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Make Canvas work smarter, not harder with streamlined course navigation

Every semester we host several Canvas Basics trainings for faculty. My baseline goals for faculty attending Canvas Basics are simple: know how to organize your course with Modules, customize your navigation, and seek help using the Canvas Guides and/or the Helpdesk.

Since I pack a lot into a short amount of time in that class, I wanted to use this opportunity to highlight the ability to customize your course’s navigation and expand upon why I think it’s important for all online courses.

The needs of everyone’s course and their course shell differ, but I typically recommend you include the following in your navigation: Home, Announcements, Syllabus, Modules, People, and Grades. 

So, why edit your navigation?

Streamline the User Experience

Peter Morville’s User Experience Honeycomb stipulates that information should be useful, usable, desirable, findable, accessible, and credible in order to generate a valuable user experience. While all are important, the two aspects I am focusing on here are usable and findable. 

Usable = “site must be easy to use” 

Findable = “content needs to be navigable and locatable”

Every single educational item (Content Pages, Files, Discussions, Quizzes, Assignments, etc.) can be housed in a module through Canvas. The less clicks students need to access content and assessments, the faster they get to what they need. We use Canvas to facilitate learning, not create barriers for ourselves or our students.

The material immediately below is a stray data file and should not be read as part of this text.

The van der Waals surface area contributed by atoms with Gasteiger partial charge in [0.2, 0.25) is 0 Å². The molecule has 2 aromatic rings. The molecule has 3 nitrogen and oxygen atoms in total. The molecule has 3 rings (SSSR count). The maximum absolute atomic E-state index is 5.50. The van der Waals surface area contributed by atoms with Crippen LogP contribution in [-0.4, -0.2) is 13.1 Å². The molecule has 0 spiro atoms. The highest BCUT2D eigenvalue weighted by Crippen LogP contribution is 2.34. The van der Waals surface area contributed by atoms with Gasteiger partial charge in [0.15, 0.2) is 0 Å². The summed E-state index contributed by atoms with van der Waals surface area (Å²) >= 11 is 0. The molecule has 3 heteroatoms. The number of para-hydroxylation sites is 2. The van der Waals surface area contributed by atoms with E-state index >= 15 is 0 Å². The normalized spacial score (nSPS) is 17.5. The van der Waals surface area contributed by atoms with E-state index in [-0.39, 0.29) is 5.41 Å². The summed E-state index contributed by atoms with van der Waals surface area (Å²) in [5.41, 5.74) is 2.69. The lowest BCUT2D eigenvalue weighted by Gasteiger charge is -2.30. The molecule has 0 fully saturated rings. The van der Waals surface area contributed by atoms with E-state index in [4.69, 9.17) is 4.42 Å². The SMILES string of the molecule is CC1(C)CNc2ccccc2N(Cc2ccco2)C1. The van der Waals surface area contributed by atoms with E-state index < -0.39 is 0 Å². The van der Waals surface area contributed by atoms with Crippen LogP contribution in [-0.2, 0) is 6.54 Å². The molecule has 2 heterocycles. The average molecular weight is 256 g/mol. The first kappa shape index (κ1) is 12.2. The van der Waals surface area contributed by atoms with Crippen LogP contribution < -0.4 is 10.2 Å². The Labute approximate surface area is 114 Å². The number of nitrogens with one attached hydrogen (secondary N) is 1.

By using Modules to organize course content, and then customizing course navigation, students can easily be directed if they have questions. “Can’t find this week’s lecture/assignment/quiz? Check out the Modules!” We increase the usability and findability by grouping our content in a logical manner and then focusing on the most effective pathways for students to reach that content.

Minimize Content Related Errors

It happens every semester: a frantic call goes through to the Help Desk because an instructor or TA has uploaded an answer key to the Files section of Canvas and students have accessed the file prior to an important assignment, quiz, or exam. Restricting access to the File section greatly reduces the chance of this happening. Streamlining your navigation can help avoid some catastrophes!

Here’s to small changes that make big impact on your online course! 


Morville, P. (2004). User experience design. Retrieved from

U.S. Department of Health & Human Services. (2019). What and why of usability. Retrieved from

U.S. Department of Health & Human Services. (2019). How to and tools. Retrieved from


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